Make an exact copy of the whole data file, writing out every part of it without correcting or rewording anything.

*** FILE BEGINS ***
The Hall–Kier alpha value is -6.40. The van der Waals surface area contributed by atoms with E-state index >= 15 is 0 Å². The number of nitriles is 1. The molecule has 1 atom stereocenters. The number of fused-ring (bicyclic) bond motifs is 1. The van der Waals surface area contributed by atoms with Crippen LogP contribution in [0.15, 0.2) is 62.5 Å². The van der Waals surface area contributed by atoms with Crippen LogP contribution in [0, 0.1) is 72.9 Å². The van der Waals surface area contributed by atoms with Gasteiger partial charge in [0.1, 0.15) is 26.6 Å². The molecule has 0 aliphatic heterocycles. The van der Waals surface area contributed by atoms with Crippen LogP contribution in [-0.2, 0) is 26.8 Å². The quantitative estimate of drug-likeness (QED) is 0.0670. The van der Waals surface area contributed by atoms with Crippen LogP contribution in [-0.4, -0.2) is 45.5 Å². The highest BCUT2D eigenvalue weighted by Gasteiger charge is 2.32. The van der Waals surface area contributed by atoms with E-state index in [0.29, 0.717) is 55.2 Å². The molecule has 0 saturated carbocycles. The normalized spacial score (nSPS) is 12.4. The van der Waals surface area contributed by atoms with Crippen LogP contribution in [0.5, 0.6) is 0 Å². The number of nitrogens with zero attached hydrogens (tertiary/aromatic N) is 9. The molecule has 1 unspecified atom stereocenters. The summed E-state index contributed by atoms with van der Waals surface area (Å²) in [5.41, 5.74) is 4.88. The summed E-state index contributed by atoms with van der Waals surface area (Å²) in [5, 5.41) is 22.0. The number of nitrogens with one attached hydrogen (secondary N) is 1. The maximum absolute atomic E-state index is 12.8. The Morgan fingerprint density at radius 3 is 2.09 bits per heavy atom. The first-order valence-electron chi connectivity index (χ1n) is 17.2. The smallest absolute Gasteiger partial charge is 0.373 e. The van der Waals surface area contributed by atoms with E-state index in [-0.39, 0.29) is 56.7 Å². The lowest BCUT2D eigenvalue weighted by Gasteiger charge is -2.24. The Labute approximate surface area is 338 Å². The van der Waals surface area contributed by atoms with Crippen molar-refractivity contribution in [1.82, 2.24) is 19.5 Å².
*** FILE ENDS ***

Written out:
The Hall–Kier alpha value is -6.40. The van der Waals surface area contributed by atoms with E-state index >= 15 is 0 Å². The number of nitriles is 1. The molecule has 1 atom stereocenters. The number of fused-ring (bicyclic) bond motifs is 1. The van der Waals surface area contributed by atoms with Crippen LogP contribution in [0.15, 0.2) is 62.5 Å². The van der Waals surface area contributed by atoms with Crippen LogP contribution in [0, 0.1) is 72.9 Å². The van der Waals surface area contributed by atoms with Gasteiger partial charge in [0.1, 0.15) is 26.6 Å². The molecule has 0 aliphatic heterocycles. The van der Waals surface area contributed by atoms with Crippen LogP contribution in [-0.2, 0) is 26.8 Å². The quantitative estimate of drug-likeness (QED) is 0.0670. The van der Waals surface area contributed by atoms with Crippen LogP contribution in [-0.4, -0.2) is 45.5 Å². The highest BCUT2D eigenvalue weighted by Gasteiger charge is 2.32. The van der Waals surface area contributed by atoms with E-state index in [0.29, 0.717) is 55.2 Å². The molecule has 0 saturated carbocycles. The normalized spacial score (nSPS) is 12.4. The van der Waals surface area contributed by atoms with Crippen LogP contribution in [0.5, 0.6) is 0 Å². The number of nitrogens with zero attached hydrogens (tertiary/aromatic N) is 9. The molecule has 1 unspecified atom stereocenters. The summed E-state index contributed by atoms with van der Waals surface area (Å²) in [5.41, 5.74) is 4.88. The summed E-state index contributed by atoms with van der Waals surface area (Å²) in [5, 5.41) is 22.0. The number of nitrogens with one attached hydrogen (secondary N) is 1. The maximum absolute atomic E-state index is 12.8. The Morgan fingerprint density at radius 3 is 2.09 bits per heavy atom. The first-order valence-electron chi connectivity index (χ1n) is 17.2. The smallest absolute Gasteiger partial charge is 0.373 e. The van der Waals surface area contributed by atoms with E-state index in [-0.39, 0.29) is 56.7 Å². The lowest BCUT2D eigenvalue weighted by Gasteiger charge is -2.24. The Labute approximate surface area is 338 Å². The van der Waals surface area contributed by atoms with Crippen molar-refractivity contribution in [1.82, 2.24) is 19.5 Å².